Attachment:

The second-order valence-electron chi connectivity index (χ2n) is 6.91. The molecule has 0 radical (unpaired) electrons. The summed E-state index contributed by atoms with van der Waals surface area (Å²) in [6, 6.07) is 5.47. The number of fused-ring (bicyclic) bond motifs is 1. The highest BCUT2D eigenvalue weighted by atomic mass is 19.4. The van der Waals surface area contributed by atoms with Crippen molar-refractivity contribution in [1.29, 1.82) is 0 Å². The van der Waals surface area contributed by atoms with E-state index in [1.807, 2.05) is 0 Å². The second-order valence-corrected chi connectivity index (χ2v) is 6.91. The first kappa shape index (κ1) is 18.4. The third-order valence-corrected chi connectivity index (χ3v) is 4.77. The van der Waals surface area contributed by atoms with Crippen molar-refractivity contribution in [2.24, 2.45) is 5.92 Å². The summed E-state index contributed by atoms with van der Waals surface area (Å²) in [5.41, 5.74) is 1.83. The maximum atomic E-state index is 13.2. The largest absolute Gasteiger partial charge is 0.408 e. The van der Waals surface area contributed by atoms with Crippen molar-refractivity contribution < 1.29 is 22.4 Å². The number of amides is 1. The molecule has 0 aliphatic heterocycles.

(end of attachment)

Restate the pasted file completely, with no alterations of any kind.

The second-order valence-electron chi connectivity index (χ2n) is 6.91. The molecule has 0 radical (unpaired) electrons. The summed E-state index contributed by atoms with van der Waals surface area (Å²) in [6, 6.07) is 5.47. The number of fused-ring (bicyclic) bond motifs is 1. The highest BCUT2D eigenvalue weighted by atomic mass is 19.4. The van der Waals surface area contributed by atoms with Crippen molar-refractivity contribution in [1.29, 1.82) is 0 Å². The van der Waals surface area contributed by atoms with E-state index in [1.807, 2.05) is 0 Å². The second-order valence-corrected chi connectivity index (χ2v) is 6.91. The first kappa shape index (κ1) is 18.4. The third-order valence-corrected chi connectivity index (χ3v) is 4.77. The van der Waals surface area contributed by atoms with Crippen molar-refractivity contribution in [2.24, 2.45) is 5.92 Å². The summed E-state index contributed by atoms with van der Waals surface area (Å²) in [5.41, 5.74) is 1.83. The maximum atomic E-state index is 13.2. The largest absolute Gasteiger partial charge is 0.408 e. The van der Waals surface area contributed by atoms with Crippen molar-refractivity contribution < 1.29 is 22.4 Å². The number of amides is 1. The molecule has 0 aliphatic heterocycles.